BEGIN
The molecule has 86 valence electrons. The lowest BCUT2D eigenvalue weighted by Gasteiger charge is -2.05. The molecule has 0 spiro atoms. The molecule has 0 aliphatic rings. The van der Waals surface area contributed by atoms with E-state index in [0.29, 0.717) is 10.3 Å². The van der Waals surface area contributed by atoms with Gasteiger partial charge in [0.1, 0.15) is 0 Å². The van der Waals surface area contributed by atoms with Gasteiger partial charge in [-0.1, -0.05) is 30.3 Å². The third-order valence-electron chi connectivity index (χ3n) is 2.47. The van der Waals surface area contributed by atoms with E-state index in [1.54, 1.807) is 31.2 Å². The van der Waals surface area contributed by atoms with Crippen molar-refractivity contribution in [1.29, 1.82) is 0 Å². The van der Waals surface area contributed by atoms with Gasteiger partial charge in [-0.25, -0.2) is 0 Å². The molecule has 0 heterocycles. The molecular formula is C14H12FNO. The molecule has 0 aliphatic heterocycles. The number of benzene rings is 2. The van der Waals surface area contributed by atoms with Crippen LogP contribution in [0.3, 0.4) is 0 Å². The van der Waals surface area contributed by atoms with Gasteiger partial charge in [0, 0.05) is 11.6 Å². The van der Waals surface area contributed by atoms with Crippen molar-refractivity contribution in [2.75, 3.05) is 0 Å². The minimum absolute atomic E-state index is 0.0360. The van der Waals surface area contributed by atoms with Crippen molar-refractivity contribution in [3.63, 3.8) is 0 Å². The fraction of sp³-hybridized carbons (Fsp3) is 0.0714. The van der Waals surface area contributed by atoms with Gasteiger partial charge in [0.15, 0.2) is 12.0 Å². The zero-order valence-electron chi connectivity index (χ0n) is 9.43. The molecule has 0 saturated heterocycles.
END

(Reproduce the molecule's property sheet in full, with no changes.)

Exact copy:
The molecule has 86 valence electrons. The lowest BCUT2D eigenvalue weighted by Gasteiger charge is -2.05. The molecule has 0 spiro atoms. The molecule has 0 aliphatic rings. The van der Waals surface area contributed by atoms with E-state index in [0.29, 0.717) is 10.3 Å². The van der Waals surface area contributed by atoms with Gasteiger partial charge in [0.1, 0.15) is 0 Å². The van der Waals surface area contributed by atoms with Gasteiger partial charge in [-0.1, -0.05) is 30.3 Å². The third-order valence-electron chi connectivity index (χ3n) is 2.47. The van der Waals surface area contributed by atoms with E-state index in [1.54, 1.807) is 31.2 Å². The van der Waals surface area contributed by atoms with Crippen molar-refractivity contribution in [1.29, 1.82) is 0 Å². The van der Waals surface area contributed by atoms with Gasteiger partial charge in [-0.25, -0.2) is 0 Å². The molecule has 0 heterocycles. The molecular formula is C14H12FNO. The molecule has 0 aliphatic heterocycles. The number of benzene rings is 2. The van der Waals surface area contributed by atoms with Crippen LogP contribution in [0.3, 0.4) is 0 Å². The van der Waals surface area contributed by atoms with Gasteiger partial charge in [0, 0.05) is 11.6 Å². The van der Waals surface area contributed by atoms with Crippen molar-refractivity contribution in [2.75, 3.05) is 0 Å². The minimum absolute atomic E-state index is 0.0360. The van der Waals surface area contributed by atoms with Crippen molar-refractivity contribution in [3.63, 3.8) is 0 Å². The fraction of sp³-hybridized carbons (Fsp3) is 0.0714. The van der Waals surface area contributed by atoms with Gasteiger partial charge in [0.15, 0.2) is 12.0 Å². The zero-order valence-electron chi connectivity index (χ0n) is 9.43. The molecule has 0 saturated heterocycles.